Aides in Vienna on Thursday presented maps at the fourth round of direct talks which started in February.
The talks focused on the borders of new municipalities for the 100,000 remaining Serbs in Kosovo.
They are outnumbered in the province by two million ethnic Albanians pushing for independence from Serbia.
The shattered mining town of Mitrovica, scene of the worst clashes since the 1998-99 war, topped the bill.
The Serbs' last urban centre in Kosovo and a gateway to Serbia proper, Mitrovica has become the battleground for two opposing visions of Kosovo's future, and is seen as key to any lasting settlement.
Serb negotiators said the town should be officially divided at the Ibar river that has separated Serbs and Albanians for seven years.
Dusan Batakovic, the Serb negotiator, said: "North Mitrovica should be a separate municipality, perhaps joined with Zvecan."
Haziri (C) says integration of the
town will happen
The Albanians, fearing that a separate northern Mitrovica would form the hub of a breakaway northern Kosovo, want at least some reunification.
Lutfi Haziri, Kosovo Albanian chief negotiator, said: "We believe the integration of the town will happen and local elections will bring a mayor, under which the municipality will be run in the future."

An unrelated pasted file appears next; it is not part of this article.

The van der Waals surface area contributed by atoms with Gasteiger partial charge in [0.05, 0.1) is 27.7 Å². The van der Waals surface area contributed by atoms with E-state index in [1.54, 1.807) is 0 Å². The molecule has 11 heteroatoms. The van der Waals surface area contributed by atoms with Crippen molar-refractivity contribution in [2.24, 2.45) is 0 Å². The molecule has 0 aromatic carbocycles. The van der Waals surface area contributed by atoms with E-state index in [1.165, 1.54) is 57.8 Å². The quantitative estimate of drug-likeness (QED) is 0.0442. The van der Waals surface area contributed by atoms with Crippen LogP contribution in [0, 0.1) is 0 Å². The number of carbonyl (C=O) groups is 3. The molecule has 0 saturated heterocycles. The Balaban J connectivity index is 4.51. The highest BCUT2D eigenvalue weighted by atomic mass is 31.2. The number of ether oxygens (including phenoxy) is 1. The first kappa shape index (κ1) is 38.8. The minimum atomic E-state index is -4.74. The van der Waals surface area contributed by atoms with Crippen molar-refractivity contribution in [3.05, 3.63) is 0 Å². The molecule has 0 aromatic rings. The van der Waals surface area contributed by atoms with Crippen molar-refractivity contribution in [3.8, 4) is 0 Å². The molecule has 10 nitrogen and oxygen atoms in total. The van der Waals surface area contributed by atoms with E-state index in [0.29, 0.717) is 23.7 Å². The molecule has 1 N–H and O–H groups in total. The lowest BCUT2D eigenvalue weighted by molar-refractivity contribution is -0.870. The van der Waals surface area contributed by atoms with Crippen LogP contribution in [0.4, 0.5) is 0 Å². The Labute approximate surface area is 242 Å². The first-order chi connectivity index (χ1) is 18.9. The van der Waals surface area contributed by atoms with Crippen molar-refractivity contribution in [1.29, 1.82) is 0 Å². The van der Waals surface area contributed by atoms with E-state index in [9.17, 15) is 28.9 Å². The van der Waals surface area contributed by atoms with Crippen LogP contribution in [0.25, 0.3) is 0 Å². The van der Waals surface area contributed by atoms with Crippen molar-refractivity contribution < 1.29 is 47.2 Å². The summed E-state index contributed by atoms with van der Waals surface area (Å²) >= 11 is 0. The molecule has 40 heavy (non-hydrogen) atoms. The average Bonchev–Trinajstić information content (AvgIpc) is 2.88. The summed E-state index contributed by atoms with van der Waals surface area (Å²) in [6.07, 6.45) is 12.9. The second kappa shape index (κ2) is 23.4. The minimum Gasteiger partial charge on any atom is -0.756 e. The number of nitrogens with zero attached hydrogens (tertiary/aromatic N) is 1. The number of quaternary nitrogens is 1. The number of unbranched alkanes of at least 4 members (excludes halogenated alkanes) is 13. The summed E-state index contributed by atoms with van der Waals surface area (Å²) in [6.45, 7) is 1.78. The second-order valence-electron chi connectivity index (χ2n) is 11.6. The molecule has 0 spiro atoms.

Kosovo, a province of Serbia, has been run by the United Nations since 1999, when Nato bombing drove out Serb forces, ending the crackdown by Belgrade in a two-year war with Albanian separatists.
As in previous rounds of talks, agreement is unlikely.
The UN mediators led by Martti Ahtisaari, the former Finnish president, say they are seeking common ground on technical issues before broaching the crunch question of the province's final status, possibly by July.
The meeting, which runs into Friday, became bogged down over Serb demands for 17 municipalities based on a census from before the mass Serb exodus that accompanied the end of the war.
Ahtisaari, head of UN mediators,
says common ground is sought
The Albanians are offering five of the 30 municipalities which make up Kosovo.
Diplomats say Ahtisaari's team will draft a compromise blueprint that will largely reflect Mitrovica's ethnic split and the reality that many Serbs do not plan to return to Kosovo.
The Albanians face pressure to give the Serbs greater local powers, as a condition of clinching their own state.
In Mitrovica, where French soldiers and UN police have patrolled the dividing line since 1999, the Kosovo Albanians propose the creation of two "sub-municipalities" under one joint body headed by an international administrator.